Although Christians refer to the “sacredness” of marriage and often do so to distinguish their view from that of the rest of the world, the pagans were no less accustomed to holding marriage as “sacred.” Of course, this is not to deny the transformation of the meaning of marriage by Christ and its elevation to a sacrament, but it does support the idea that marriage between a man and a women, and indeed monogamy itself, are contained in the natural law. Divorce, or course, is a different story: it was licit in ancient Rome and aristocrats often availed themselves of it, a practice separating them from their Christian contemporaries.
The importance of procreation in marriage is highlighted by the ancient Roman custom of referring to a union as “consummated” only after the wife gave birth to her first child, thus sealing her motherhood (thenceforth called a mater) and putting an end to her virginity (no longer called a virgo).
The importance of procreation is further accentuated by Caesar Augustus’s measures to raise the Empire’s dangerously sinking birth rate among the gentry. The ius trium liberorum, special rights and privileges granted to couples with at least three sons, is a far cry from China’s draconian “one-child” policy.
For the pagans, the naturalness of procreation determined the legal status of marriage. Today, it is completely the opposite. We first determine the legal status of marriage, then worry about the status of “children.” Indeed, it was the removal of norms for legal adoption by homosexual couples—a removal lauded by the Italian Episcopal Conference—that effected the compromise needed for the same-sex union bill to pass the upper chamber of the Italian Parliament, the seat of which is a short walk from where the Temple of Juno Lucina once stood.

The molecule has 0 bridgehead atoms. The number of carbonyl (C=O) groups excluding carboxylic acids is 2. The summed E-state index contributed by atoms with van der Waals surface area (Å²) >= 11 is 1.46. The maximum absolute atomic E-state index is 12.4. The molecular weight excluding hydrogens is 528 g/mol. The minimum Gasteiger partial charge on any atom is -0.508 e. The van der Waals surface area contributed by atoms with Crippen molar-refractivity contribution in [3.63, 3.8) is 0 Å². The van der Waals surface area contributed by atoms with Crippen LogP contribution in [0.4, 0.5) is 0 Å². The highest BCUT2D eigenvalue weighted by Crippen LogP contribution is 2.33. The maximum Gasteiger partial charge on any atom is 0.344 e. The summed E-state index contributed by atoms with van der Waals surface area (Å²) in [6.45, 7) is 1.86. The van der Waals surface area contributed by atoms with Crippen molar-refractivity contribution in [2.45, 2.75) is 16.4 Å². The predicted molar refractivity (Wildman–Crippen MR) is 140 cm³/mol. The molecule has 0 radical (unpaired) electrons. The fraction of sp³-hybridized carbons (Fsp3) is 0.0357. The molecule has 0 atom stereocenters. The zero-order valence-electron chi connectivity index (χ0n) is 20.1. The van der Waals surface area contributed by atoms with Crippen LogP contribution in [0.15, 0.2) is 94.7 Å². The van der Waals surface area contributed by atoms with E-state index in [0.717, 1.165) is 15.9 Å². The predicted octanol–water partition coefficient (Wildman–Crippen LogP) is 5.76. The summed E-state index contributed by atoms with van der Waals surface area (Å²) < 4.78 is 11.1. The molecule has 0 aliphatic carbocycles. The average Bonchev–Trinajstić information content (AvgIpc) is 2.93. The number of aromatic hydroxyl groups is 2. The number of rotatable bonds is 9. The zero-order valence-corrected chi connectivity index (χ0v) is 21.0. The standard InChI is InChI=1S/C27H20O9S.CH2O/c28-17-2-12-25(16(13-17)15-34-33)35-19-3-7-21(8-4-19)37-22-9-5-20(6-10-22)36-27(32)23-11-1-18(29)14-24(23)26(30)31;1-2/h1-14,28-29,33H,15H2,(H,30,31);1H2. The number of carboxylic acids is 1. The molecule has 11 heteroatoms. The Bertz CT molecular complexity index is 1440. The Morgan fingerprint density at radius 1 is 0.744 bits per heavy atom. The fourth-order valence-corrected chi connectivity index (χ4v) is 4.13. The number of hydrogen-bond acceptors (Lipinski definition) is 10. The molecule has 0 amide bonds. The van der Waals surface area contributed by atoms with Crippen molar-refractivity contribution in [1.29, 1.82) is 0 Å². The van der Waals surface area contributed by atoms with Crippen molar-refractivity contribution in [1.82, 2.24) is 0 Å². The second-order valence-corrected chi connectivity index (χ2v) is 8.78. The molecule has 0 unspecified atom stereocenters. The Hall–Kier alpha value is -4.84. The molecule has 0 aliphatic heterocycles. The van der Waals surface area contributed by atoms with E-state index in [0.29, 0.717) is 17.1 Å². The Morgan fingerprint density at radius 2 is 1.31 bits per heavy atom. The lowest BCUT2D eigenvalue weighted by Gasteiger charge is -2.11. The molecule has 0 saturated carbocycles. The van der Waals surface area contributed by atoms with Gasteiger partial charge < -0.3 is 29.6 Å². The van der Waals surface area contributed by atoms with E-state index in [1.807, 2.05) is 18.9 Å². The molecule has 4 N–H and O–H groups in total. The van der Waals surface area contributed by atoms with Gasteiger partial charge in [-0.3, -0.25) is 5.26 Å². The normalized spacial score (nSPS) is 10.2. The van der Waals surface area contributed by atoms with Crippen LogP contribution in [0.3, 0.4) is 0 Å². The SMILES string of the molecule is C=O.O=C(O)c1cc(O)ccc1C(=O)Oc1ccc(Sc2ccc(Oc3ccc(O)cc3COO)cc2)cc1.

But now another temple stands on the Esquiline Hill: the Church of Saint Mary Major, one of Rome’s four major basilicas, an ancient architectural gem dedicated to “Our Lady of the Snows.” It is hardly a coincidence that the first day of the Christian New Year is dedicated to the Mother of God while the first day of the Roman New Year was dedicated to the mother of Mars, Vulcan, and Minerva.
Mary’s shrine has replaced Juno’s on the Esquiline Hill, commemorating Christianity’s victory over paganism in the long arc of history. But recent Italian legislation forces us to ponder once gain Cardinal Burke’s valuable lesson in history. A pagan society was capable of enshrining heterosexual, monogamous marriage in its hallowed laws. A presumably Christian society is not only abandoning the heterosexuality of marriage, but is on course to abandon monogamy as well—often under the banner of “Christian” compassion, tolerance, and love.
Perhaps the Calends of March are the perfect time for a solemn New Year’s procession to the shrine of Saint Mary Major…
Editor’s note: The image above is a detail from “The Proposal” painted by Sir Lawrence Alma-Tadema in 1892.